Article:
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What is DNA?

Deoxyribonucleic acid, is the hereditary material in humans and almost all other organisms.
Nearly every cell in a person’s body has the same DNA. Most DNA is located in the cell nucleus
(where it is called nuclear DNA), but a small amount of DNA can also be found in the
mitochondria (where it is called mitochondrial DNA or mtDNA).

Mitochondria
Mitochondria are structures within cells that convert the energy from food into a form that
cells can use. Each cell contains hundreds to thousands of mitochondria, which are located in
the fluid that surrounds the nucleus (the cytoplasm).

Nucleotides
The study of modern genetics depends on an understanding of the physical and chemical
characteristics of DNA. Some of the most fundamental properties of DNA emerge from the
characteristics of its four basic building blocks, called nucleotides. Knowing the composition of
nucleotides and the differences between the four nucleotides that make up DNA is central to
understanding DNA’s role in living systems.

A Closer Look: Chemical Structure of a Nucleotide


The three parts of the nucleotide building block of DNA are the sugar, the base and the
phosphate. The complex of the sugar with the base is called a nucleoside.

Sugar
The sugar is the 5-carbon sugar deoxyribose. By convention the carbons on this sugar are
labeled 1' through 5'.

Phosphate
The phosphate is attached to the 5' carbon of the deoxyribose sugar.

Base
The base is attached to the 1' carbon of the deoxyribose sugar. There are four different bases
found in DNA. Because each base contains at least two nitrogen atoms, they are called
nitrogenous bases. There are two classes of bases, the pyrimidines (cytosine (C) and thymine
(T)), and the purines (adenine (A) and guanine (G)).
4 Types of Nitrogen Bases
 Adenine
A compound that is one of the four constituent bases of nucleic acids. A purine derivative, it is
paired with thymine in double-stranded DNA.

 Thymine
Albrecht Kossel and Albert Neumann discovered thymine in 1893 when they successfully
isolated thymine from the thymus glands of calves for the first time in history.

 Guanine
The guanine nucleoside is called guanosine.

 Cytosine
A compound found in living tissue as a constituent base of nucleic acids. It is paired with
guanine in double-stranded DNA.

RNA
RNA stands for ribonucleic acid. It is an important molecule with long chains of nucleotides. A
nucleotide contains a nitrogenous base, a ribose sugar, and a phosphate. Just like DNA, RNA is
vital for living beings.

DNA compared to RNA


However unlike DNA, RNA comes in a variety of shapes and types. While DNA looks like a
double helix and a twisted ladder, RNA may be of more than one type. RNA is usually single-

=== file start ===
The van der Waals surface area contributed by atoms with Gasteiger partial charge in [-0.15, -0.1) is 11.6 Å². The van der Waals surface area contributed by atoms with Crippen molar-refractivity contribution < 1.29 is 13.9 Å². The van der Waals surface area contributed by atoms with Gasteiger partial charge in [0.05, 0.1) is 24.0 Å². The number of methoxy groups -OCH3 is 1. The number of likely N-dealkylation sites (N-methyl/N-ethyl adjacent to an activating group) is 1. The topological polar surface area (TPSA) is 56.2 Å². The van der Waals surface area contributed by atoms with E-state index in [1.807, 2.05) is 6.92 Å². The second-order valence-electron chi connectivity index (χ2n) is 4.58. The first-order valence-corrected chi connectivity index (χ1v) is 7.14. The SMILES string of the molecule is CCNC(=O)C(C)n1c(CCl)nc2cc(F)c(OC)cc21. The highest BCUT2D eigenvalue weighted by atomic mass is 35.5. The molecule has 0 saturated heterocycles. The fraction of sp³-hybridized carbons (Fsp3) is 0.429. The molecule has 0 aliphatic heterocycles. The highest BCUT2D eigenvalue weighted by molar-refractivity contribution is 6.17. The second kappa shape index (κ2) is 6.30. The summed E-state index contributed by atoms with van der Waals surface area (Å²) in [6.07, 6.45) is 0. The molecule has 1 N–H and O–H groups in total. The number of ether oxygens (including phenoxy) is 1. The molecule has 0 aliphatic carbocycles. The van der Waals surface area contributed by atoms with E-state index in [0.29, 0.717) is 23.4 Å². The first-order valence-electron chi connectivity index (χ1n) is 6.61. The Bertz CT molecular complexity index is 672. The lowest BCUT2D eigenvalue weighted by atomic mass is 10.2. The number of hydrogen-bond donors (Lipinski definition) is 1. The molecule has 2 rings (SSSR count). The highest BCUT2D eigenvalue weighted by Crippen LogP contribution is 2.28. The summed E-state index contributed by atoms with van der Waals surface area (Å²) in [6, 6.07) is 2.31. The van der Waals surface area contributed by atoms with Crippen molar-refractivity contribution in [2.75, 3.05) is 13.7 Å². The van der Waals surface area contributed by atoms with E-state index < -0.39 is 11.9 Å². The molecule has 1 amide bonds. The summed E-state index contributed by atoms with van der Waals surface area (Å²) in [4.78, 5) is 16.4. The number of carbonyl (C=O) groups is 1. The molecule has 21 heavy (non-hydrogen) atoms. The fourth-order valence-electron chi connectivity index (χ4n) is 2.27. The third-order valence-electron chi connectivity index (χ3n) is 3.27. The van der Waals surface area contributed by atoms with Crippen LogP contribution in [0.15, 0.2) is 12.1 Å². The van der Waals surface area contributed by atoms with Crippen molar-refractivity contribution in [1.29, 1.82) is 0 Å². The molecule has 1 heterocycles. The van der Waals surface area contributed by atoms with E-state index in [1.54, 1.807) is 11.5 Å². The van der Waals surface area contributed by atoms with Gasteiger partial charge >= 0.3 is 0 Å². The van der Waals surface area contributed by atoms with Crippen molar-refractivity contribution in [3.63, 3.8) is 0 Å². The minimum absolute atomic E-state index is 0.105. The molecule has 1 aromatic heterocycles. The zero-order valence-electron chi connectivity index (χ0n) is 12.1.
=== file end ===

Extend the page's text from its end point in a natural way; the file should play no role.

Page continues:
stranded, while DNA is usually double-stranded. In addition, RNA contains ribose while DNA
contains deoxyribose. Deoxyribose lacks one oxygen atom. RNA has the bases Adenine (A),
Uracil (U) (instead of thymine in DNA), Cytosine (C) and Guanine (G).

Functions of RNA
The main job of RNA is to transfer the genetic code need for the creation of proteins from the
nucleus to the ribosome. This process prevents the DNA from having to leave the nucleus. This
keeps the DNA and genetic code protected from damage. Without RNA, proteins could never
be made.
mRNA, rRNA and tRNA
RNA is formed from DNA by a process called transcription. This uses enzymes like RNA
polymerases. RNA is central to protein synthesis. First a type of RNA called messenger RNA
(mRNA) carries information from DNA to structures called ribosomes. These ribosomes are
made from proteins and ribosomal RNAs (rRNAs). These all come together and form a complex
that can read messenger RNAs and translate the information they carry into proteins. This
requires the help of transfer RNA or tRNA.

Protein Synthesis
Transcription
is the first step of gene expression, in which a particular segment of DNA is copied
into RNA (mRNA) by the enzyme RNA polymerase. Both DNA and RNA are nucleic acids, which
use base pairs of nucleotides as a complementary language. During transcription, a DNA
sequence is read by an RNA polymerase, which produces a complementary, antiparallel RNA
strand called a primary transcript.

Translation
is the final step on the way from DNA to protein. It is the synthesis of proteins directed by a
mRNA template. The information contained in the nucleotide sequence of the mRNA is read as
three letter words (triplets), called codons. Each word stands for one amino acid.

Genetics
is the study of genes, genetic variation, and heredity in living organisms.[1][2] It is generally
considered a field of biology, but it intersects frequently with many of the life sciences and is
strongly linked with the study of information systems.

Genetic code
consists of 64 triplets of nucleotides. These triplets are called codons.